BY GABE DUNSMITH I fi rst went ziplining at age 11 at Western North Carolina’s Earthshine course. Th ough it was nerve-wracking to stand at the fi rst run and see the ground drop off below, as soon as I lifted my feet off the ground, I found myself fl ying through the air without any worries. When I landed on the platform, I was ready to go again. E arthshine, one of a handful of ziplining courses within a few hours’ drive of Asheville, ended up being a great place to start; I went with a school group and had a great time with my friends.(Ziplining courses usually have age and weight requirements, which are worth checking out ahead of time.) If you’re a novice, tour guides will fi ll you in on the basics. Once you’re ready to start, you’re strapped into a harness that’s connected to a pulley, which slides on cables that loop through the tree canopy. Participants start on high ground and fl y to a platform in a tree, then fl y to other platforms until reaching solid ground. As a break from ziplining, some courses off er “sky bridges” to walk on between platforms. Cables vary by length and height, off ering diff erent ways to build up speed or to let your stomach plunge as you realize how far you are above the forest fl oor. Like most sports, there is an art to ziplining. It’s quite a bit of fun to build up speed on the zips. Sit back in your harness and tuck in your legs to shoot through the air like a cannonball. Make sure you have a hand free in case you need to brake! In the Blue Ridge Mountains, the craggy peaks and lush forests off er an ideal airborne experience; often you are so close to the trees that you can reach out and touch them. Th e speed and the wind against your skin make for an exhilarating adventure. More recently, I tried out Navitat Canopy Adventure’ s zipline. I was impressed with the adventure company’s eco-friendliness: Th ey used biodiesel-powered all-terrain vehicles, reclaimed all the trees cut down by using the wood for their platforms and facilities and designed the plat-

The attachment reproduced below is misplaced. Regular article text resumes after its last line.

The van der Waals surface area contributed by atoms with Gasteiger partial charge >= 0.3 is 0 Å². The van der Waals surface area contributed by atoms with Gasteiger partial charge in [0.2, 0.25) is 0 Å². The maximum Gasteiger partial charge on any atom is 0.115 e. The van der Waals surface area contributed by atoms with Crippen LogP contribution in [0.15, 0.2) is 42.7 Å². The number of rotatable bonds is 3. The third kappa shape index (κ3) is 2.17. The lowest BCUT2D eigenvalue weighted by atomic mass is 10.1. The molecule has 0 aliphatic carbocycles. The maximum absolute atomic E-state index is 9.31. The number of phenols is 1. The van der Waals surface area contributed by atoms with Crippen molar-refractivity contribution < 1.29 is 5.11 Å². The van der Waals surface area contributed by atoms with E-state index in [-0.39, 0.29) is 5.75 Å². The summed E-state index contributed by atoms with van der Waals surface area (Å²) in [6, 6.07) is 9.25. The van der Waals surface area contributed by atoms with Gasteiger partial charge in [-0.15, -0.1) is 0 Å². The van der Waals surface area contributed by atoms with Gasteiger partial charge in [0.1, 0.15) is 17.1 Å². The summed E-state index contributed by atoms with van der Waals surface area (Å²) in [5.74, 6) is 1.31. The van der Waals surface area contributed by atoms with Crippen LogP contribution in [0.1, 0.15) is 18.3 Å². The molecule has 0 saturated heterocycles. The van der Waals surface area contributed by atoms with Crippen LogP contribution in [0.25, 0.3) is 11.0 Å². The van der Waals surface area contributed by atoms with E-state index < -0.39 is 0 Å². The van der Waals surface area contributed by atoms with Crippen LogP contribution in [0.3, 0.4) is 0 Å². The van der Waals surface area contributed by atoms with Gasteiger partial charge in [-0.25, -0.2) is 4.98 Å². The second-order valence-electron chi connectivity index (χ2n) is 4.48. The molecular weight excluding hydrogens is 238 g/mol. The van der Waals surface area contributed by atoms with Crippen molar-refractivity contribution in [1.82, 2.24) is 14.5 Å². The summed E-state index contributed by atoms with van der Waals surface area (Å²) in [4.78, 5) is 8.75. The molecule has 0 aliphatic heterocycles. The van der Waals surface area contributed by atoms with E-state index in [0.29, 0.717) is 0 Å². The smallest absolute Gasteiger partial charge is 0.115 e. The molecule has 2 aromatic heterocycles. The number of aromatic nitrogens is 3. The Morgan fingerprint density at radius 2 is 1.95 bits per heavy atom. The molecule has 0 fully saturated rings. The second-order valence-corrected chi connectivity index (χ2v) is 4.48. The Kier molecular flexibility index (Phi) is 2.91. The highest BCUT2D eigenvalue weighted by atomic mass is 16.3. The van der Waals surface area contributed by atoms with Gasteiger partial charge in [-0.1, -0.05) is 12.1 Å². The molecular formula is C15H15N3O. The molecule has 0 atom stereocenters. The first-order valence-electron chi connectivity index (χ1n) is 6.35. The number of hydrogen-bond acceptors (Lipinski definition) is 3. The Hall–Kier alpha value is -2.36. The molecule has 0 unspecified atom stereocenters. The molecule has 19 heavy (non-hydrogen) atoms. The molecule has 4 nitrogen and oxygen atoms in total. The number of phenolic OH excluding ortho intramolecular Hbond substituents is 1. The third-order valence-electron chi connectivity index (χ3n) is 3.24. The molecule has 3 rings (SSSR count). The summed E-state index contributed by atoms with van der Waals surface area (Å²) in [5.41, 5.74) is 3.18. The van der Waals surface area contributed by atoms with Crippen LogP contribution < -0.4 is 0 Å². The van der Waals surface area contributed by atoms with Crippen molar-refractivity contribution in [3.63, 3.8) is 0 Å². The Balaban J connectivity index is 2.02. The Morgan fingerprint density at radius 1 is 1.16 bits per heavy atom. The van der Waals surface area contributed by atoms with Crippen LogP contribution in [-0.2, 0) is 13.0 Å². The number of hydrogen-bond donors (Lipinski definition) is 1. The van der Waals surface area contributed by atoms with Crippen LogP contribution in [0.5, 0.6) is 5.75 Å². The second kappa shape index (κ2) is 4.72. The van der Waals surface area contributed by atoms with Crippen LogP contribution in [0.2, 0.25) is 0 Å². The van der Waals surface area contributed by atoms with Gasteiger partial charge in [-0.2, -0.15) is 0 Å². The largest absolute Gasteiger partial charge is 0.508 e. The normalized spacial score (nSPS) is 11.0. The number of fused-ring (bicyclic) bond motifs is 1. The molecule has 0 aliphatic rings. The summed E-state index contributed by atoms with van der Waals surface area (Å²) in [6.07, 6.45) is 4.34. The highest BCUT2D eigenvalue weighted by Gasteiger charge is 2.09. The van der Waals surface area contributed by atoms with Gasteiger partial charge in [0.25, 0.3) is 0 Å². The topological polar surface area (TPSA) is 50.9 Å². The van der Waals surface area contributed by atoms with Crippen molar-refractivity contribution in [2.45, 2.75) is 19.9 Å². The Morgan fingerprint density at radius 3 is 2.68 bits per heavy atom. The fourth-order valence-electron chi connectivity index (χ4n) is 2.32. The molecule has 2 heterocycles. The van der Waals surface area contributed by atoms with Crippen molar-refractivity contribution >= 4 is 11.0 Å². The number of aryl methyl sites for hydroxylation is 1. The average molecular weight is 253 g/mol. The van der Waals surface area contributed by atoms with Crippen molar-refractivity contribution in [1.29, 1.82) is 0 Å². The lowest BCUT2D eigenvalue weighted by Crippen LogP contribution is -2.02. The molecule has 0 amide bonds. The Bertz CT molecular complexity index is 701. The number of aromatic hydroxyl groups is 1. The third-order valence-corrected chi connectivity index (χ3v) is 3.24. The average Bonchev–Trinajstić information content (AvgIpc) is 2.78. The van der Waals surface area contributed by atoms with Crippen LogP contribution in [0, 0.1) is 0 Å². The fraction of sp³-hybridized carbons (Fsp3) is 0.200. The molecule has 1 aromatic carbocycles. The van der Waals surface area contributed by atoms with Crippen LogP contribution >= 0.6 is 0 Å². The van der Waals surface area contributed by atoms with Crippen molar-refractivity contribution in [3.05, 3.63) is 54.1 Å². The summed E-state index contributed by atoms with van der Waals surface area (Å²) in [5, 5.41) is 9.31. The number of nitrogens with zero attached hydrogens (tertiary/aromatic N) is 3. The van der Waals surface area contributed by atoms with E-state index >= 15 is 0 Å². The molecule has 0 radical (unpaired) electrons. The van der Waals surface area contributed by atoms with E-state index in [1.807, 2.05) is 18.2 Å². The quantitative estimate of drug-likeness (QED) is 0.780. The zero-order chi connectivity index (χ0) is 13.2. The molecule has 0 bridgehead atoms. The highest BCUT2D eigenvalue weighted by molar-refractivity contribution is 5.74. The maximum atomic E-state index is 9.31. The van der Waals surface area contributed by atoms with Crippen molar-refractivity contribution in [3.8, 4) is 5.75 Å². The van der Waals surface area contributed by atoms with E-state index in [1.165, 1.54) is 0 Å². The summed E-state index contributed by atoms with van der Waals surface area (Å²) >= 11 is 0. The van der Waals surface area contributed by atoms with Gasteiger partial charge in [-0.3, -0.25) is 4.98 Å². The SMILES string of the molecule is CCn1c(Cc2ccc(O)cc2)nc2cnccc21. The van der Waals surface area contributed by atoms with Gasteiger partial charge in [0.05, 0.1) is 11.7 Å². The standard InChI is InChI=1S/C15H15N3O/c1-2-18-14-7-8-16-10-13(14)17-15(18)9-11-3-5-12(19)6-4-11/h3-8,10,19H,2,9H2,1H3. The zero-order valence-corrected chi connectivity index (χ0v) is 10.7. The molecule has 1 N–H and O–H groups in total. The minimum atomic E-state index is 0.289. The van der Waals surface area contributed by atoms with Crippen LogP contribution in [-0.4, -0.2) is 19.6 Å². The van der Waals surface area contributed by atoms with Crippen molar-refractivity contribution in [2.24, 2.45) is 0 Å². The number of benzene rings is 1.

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Featured in USA To day and New York Tim es as one of the MOS T EXCITING ZIP LIN E TOURS IN THE C OUNTRY

%XPERIENCE :IPPING4HROUGH THE!IRATUPTO -ILES0ER(OUR Come and be part of history! STZ offers the only 2,000 foot triple-wide zip line so you can race your friends & family. Experience one of the only zip line tours where we do the braking for you. Zip lines range from 460 feet, (which is 160 feet longer than a football field) all the way up to the one that gave us our name, Scream Time Zip Line, at just under ½ mile.

Just minutes outside Boone, NC in the Beautiful High Country

828-898-5404 See STZ Videos on You Tube W W W. M O U N T A I N X . C O M / G E T A W A Y


forms to grow with the trees so the trees weren’t crippled by the framing. Th ough it was cold and raining on the day I went, the hours I spent speeding through the trees were well worth it. Closer to home, Adventure America completed an Asheville zipline this past summer; it’s a stone’s throw from downtown and the French Broad River. Adventure America off ers a total of six canopy tours in the region. Ziplines in the Appalachians off er breathtaking views along with a new way to take in the mountains, especially when fall colors light up the air. We’ve listed a few here, so strap yourself in — and fl y. X Gabe Dunsmith is a graduate of Christ School in Arden and will be attending Vassar College.

a b e v Y o f Z I P l Ines adventure america Zipline Canopy Tours

navitat Canopy adventures